It doesn’t help that the action of this episode is also very anticlimactic. Of course, it’s also clear that this anticlimactic turnaround is build-up for a later scene and it also leads to Shirou’s confession of love but as the start of this second half we had been waiting for one season it’s a great way to ruin the mood. There’s no excitement and tension here. More than being this tragic turnaround Rin perceives it as, it just feels disappointing.
And so when this romantic scene between Shirou and Rin comes around you can’t help but not feel invested at all. First of all, you obviously need to give a shit about these characters in the first place but also it’s a weird decision to have this romantic scene in an opening-episode whose sole purpose seems to be how the heroes have hit rock-bottom. And it had simply happened – just like that! The ending of the 12th episode was bad and the series continues to just let things get even worse without missing a beat (except the series seems painfully unaware of its season-break in this decision). So you have this romance-scene between Rin and Shirou which mostly amounts to Rin being in a vulnerable state and Shirou just bluntly confessing his love. It isn’t the most elegant romance-scene, you can imagine.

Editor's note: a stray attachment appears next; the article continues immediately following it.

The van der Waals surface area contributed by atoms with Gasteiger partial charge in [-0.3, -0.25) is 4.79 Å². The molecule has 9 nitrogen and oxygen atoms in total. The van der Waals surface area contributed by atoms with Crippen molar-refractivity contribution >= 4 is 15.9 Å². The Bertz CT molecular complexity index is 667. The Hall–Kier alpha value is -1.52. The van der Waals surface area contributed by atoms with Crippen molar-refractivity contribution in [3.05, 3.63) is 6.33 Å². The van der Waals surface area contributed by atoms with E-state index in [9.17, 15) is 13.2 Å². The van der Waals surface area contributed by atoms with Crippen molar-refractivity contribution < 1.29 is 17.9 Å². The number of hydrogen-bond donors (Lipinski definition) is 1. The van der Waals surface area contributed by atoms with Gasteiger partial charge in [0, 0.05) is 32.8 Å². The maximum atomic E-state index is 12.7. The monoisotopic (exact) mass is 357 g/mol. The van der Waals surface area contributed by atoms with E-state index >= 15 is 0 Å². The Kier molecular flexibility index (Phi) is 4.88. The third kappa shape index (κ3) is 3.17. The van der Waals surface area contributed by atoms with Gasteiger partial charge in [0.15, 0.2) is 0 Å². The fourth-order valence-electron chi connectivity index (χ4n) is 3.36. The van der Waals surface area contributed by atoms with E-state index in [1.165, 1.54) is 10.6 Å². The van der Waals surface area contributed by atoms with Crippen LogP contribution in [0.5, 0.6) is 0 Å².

It ends with that as well! What a weird decision to use such an episode as the starting-point for the second half. The solutions are obvious if you ask me: Either make it a 45-minute-episode or just make something up, something new. The series has already done that with the 00-Episode kind of anyway. How about a whole episode covering the tragedy of Archer’s fate in short-story-fashion? Anything but this obvious continuation of the series that completely ignores the factor of the season-long break.
Also, the animation is competent and beautiful as always. So this episode got at least that going for itself.
Posted on April 4, 2015, in Anime, Fate/stay night: Unlimited Blade Works, Reviews, Shokugeki No Souma and tagged Anime, 食戟のソーマ, Fate/Stay Night, Fate/stay night: Unlimited Blade Works, Food Wars: Shokugeki no Soma, reviews, Shokugeki no Sōma. Bookmark the permalink. 5 Comments.